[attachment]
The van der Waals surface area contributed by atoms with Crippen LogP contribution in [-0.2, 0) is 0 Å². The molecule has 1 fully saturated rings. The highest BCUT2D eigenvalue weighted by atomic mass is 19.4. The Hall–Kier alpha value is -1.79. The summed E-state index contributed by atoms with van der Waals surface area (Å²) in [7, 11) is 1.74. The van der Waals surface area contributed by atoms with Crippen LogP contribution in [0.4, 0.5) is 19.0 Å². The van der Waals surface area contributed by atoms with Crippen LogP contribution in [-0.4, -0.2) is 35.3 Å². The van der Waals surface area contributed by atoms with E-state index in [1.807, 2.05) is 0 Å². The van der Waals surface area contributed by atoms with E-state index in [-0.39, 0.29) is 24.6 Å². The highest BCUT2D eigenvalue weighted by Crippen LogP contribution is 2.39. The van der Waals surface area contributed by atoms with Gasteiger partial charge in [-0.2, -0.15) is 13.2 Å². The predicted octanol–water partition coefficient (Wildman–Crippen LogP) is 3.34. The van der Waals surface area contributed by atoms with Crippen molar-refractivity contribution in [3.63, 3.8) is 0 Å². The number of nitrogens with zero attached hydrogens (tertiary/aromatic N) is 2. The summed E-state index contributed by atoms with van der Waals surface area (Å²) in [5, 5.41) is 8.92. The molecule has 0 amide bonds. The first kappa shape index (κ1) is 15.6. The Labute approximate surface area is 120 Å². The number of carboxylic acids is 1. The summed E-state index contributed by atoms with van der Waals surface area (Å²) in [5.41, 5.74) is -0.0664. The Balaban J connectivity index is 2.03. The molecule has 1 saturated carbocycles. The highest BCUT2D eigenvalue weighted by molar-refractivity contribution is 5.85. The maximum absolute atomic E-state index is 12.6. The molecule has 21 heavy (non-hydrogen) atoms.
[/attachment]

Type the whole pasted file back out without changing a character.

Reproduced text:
The van der Waals surface area contributed by atoms with Crippen LogP contribution in [-0.2, 0) is 0 Å². The molecule has 1 fully saturated rings. The highest BCUT2D eigenvalue weighted by atomic mass is 19.4. The Hall–Kier alpha value is -1.79. The summed E-state index contributed by atoms with van der Waals surface area (Å²) in [7, 11) is 1.74. The van der Waals surface area contributed by atoms with Crippen LogP contribution in [0.4, 0.5) is 19.0 Å². The van der Waals surface area contributed by atoms with Crippen LogP contribution in [-0.4, -0.2) is 35.3 Å². The van der Waals surface area contributed by atoms with E-state index in [1.807, 2.05) is 0 Å². The van der Waals surface area contributed by atoms with E-state index in [-0.39, 0.29) is 24.6 Å². The highest BCUT2D eigenvalue weighted by Crippen LogP contribution is 2.39. The van der Waals surface area contributed by atoms with Gasteiger partial charge in [-0.2, -0.15) is 13.2 Å². The predicted octanol–water partition coefficient (Wildman–Crippen LogP) is 3.34. The van der Waals surface area contributed by atoms with Crippen molar-refractivity contribution in [3.63, 3.8) is 0 Å². The number of nitrogens with zero attached hydrogens (tertiary/aromatic N) is 2. The summed E-state index contributed by atoms with van der Waals surface area (Å²) in [5, 5.41) is 8.92. The molecule has 0 amide bonds. The first kappa shape index (κ1) is 15.6. The Labute approximate surface area is 120 Å². The number of carboxylic acids is 1. The summed E-state index contributed by atoms with van der Waals surface area (Å²) in [5.41, 5.74) is -0.0664. The Balaban J connectivity index is 2.03. The molecule has 1 saturated carbocycles. The highest BCUT2D eigenvalue weighted by molar-refractivity contribution is 5.85. The maximum absolute atomic E-state index is 12.6. The molecule has 21 heavy (non-hydrogen) atoms.